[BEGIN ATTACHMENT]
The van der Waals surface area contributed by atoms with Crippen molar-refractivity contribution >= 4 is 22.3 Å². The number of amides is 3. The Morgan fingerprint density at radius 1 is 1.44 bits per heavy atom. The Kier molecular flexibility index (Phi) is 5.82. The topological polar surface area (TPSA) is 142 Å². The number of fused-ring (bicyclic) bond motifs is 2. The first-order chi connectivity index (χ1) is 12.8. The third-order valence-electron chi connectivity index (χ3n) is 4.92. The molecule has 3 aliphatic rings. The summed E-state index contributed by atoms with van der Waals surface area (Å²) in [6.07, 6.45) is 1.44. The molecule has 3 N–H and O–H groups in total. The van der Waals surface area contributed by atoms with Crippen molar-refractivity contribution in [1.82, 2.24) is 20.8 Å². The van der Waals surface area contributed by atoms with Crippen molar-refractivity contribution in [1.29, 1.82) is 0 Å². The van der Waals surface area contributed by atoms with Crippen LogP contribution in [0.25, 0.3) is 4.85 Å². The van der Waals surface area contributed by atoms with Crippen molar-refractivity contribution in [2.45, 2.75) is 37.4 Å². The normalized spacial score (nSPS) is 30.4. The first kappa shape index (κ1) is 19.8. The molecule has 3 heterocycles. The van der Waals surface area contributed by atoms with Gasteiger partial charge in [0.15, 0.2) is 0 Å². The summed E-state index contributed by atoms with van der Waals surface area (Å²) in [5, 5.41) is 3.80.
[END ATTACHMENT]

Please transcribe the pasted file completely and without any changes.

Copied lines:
The van der Waals surface area contributed by atoms with Crippen molar-refractivity contribution >= 4 is 22.3 Å². The number of amides is 3. The Morgan fingerprint density at radius 1 is 1.44 bits per heavy atom. The Kier molecular flexibility index (Phi) is 5.82. The topological polar surface area (TPSA) is 142 Å². The number of fused-ring (bicyclic) bond motifs is 2. The first-order chi connectivity index (χ1) is 12.8. The third-order valence-electron chi connectivity index (χ3n) is 4.92. The molecule has 3 aliphatic rings. The summed E-state index contributed by atoms with van der Waals surface area (Å²) in [6.07, 6.45) is 1.44. The molecule has 3 N–H and O–H groups in total. The van der Waals surface area contributed by atoms with Crippen molar-refractivity contribution in [1.82, 2.24) is 20.8 Å². The van der Waals surface area contributed by atoms with Crippen molar-refractivity contribution in [1.29, 1.82) is 0 Å². The van der Waals surface area contributed by atoms with Crippen LogP contribution in [0.25, 0.3) is 4.85 Å². The van der Waals surface area contributed by atoms with Crippen molar-refractivity contribution in [2.45, 2.75) is 37.4 Å². The normalized spacial score (nSPS) is 30.4. The first kappa shape index (κ1) is 19.8. The molecule has 3 heterocycles. The van der Waals surface area contributed by atoms with Gasteiger partial charge in [0.15, 0.2) is 0 Å². The summed E-state index contributed by atoms with van der Waals surface area (Å²) in [5, 5.41) is 3.80.